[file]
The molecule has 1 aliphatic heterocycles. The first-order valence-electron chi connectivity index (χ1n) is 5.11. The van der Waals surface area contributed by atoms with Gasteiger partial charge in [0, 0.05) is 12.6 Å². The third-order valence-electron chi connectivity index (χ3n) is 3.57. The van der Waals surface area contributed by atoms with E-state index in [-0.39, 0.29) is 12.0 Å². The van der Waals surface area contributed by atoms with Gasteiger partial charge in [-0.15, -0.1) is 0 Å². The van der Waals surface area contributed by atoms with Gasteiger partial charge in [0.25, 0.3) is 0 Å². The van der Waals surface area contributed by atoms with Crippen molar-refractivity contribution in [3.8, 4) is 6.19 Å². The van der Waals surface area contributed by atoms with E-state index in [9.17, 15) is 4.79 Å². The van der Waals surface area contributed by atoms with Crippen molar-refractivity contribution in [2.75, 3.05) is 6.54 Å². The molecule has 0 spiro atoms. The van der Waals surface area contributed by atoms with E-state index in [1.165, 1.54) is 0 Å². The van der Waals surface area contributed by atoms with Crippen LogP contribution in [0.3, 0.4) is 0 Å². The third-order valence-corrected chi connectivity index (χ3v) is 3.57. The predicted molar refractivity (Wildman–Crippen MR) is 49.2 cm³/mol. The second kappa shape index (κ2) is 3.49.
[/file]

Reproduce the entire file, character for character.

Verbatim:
The molecule has 1 aliphatic heterocycles. The first-order valence-electron chi connectivity index (χ1n) is 5.11. The van der Waals surface area contributed by atoms with Gasteiger partial charge in [0, 0.05) is 12.6 Å². The third-order valence-electron chi connectivity index (χ3n) is 3.57. The van der Waals surface area contributed by atoms with E-state index in [-0.39, 0.29) is 12.0 Å². The van der Waals surface area contributed by atoms with Gasteiger partial charge in [-0.15, -0.1) is 0 Å². The van der Waals surface area contributed by atoms with Gasteiger partial charge in [0.25, 0.3) is 0 Å². The van der Waals surface area contributed by atoms with Crippen molar-refractivity contribution in [3.8, 4) is 6.19 Å². The van der Waals surface area contributed by atoms with E-state index in [9.17, 15) is 4.79 Å². The van der Waals surface area contributed by atoms with Crippen molar-refractivity contribution in [2.75, 3.05) is 6.54 Å². The molecule has 0 spiro atoms. The van der Waals surface area contributed by atoms with E-state index in [1.165, 1.54) is 0 Å². The van der Waals surface area contributed by atoms with Crippen LogP contribution in [0.3, 0.4) is 0 Å². The third-order valence-corrected chi connectivity index (χ3v) is 3.57. The predicted molar refractivity (Wildman–Crippen MR) is 49.2 cm³/mol. The second kappa shape index (κ2) is 3.49.